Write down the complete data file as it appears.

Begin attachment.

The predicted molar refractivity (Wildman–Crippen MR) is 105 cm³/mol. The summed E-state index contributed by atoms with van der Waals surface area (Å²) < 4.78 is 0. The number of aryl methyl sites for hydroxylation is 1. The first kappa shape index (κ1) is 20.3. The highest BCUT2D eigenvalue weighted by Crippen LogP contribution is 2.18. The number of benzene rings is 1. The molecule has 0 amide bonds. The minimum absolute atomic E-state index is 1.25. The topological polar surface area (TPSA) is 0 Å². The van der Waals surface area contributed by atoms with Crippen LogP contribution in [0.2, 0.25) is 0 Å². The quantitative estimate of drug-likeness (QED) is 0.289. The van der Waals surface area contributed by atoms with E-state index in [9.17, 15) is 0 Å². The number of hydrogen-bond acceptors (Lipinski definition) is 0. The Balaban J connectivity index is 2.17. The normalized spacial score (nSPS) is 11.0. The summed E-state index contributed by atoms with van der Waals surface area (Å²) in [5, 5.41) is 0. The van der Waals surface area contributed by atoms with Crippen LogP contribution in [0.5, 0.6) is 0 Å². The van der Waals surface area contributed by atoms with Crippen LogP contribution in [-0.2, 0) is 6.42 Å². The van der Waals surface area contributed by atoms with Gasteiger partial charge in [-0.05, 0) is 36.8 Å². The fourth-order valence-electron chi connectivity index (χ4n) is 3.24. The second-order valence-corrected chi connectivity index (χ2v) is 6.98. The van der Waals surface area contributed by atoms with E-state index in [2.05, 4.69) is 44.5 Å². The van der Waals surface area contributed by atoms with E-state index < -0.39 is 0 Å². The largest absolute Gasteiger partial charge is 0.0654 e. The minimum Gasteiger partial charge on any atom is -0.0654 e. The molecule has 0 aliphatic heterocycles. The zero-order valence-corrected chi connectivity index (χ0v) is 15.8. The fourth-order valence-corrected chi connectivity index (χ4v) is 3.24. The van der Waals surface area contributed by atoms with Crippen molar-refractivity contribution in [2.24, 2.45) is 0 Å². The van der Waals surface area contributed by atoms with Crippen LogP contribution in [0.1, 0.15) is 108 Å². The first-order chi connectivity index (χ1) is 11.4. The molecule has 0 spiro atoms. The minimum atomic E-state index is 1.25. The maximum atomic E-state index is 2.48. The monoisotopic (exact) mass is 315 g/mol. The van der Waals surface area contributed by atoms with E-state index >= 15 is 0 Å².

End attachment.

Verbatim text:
The predicted molar refractivity (Wildman–Crippen MR) is 105 cm³/mol. The summed E-state index contributed by atoms with van der Waals surface area (Å²) < 4.78 is 0. The number of aryl methyl sites for hydroxylation is 1. The first kappa shape index (κ1) is 20.3. The highest BCUT2D eigenvalue weighted by Crippen LogP contribution is 2.18. The number of benzene rings is 1. The molecule has 0 amide bonds. The minimum absolute atomic E-state index is 1.25. The topological polar surface area (TPSA) is 0 Å². The van der Waals surface area contributed by atoms with Crippen LogP contribution in [0.2, 0.25) is 0 Å². The quantitative estimate of drug-likeness (QED) is 0.289. The van der Waals surface area contributed by atoms with E-state index in [9.17, 15) is 0 Å². The number of hydrogen-bond acceptors (Lipinski definition) is 0. The Balaban J connectivity index is 2.17. The normalized spacial score (nSPS) is 11.0. The summed E-state index contributed by atoms with van der Waals surface area (Å²) in [5, 5.41) is 0. The van der Waals surface area contributed by atoms with Crippen LogP contribution in [0.5, 0.6) is 0 Å². The van der Waals surface area contributed by atoms with Crippen LogP contribution in [-0.2, 0) is 6.42 Å². The van der Waals surface area contributed by atoms with Gasteiger partial charge in [-0.05, 0) is 36.8 Å². The fourth-order valence-electron chi connectivity index (χ4n) is 3.24. The second-order valence-corrected chi connectivity index (χ2v) is 6.98. The van der Waals surface area contributed by atoms with E-state index in [2.05, 4.69) is 44.5 Å². The van der Waals surface area contributed by atoms with E-state index < -0.39 is 0 Å². The largest absolute Gasteiger partial charge is 0.0654 e. The minimum Gasteiger partial charge on any atom is -0.0654 e. The molecule has 0 aliphatic heterocycles. The zero-order valence-corrected chi connectivity index (χ0v) is 15.8. The fourth-order valence-corrected chi connectivity index (χ4v) is 3.24. The van der Waals surface area contributed by atoms with Crippen molar-refractivity contribution in [2.24, 2.45) is 0 Å². The van der Waals surface area contributed by atoms with Crippen LogP contribution in [0.1, 0.15) is 108 Å². The first-order chi connectivity index (χ1) is 11.4. The molecule has 0 spiro atoms. The minimum atomic E-state index is 1.25. The maximum atomic E-state index is 2.48. The monoisotopic (exact) mass is 315 g/mol. The van der Waals surface area contributed by atoms with E-state index >= 15 is 0 Å².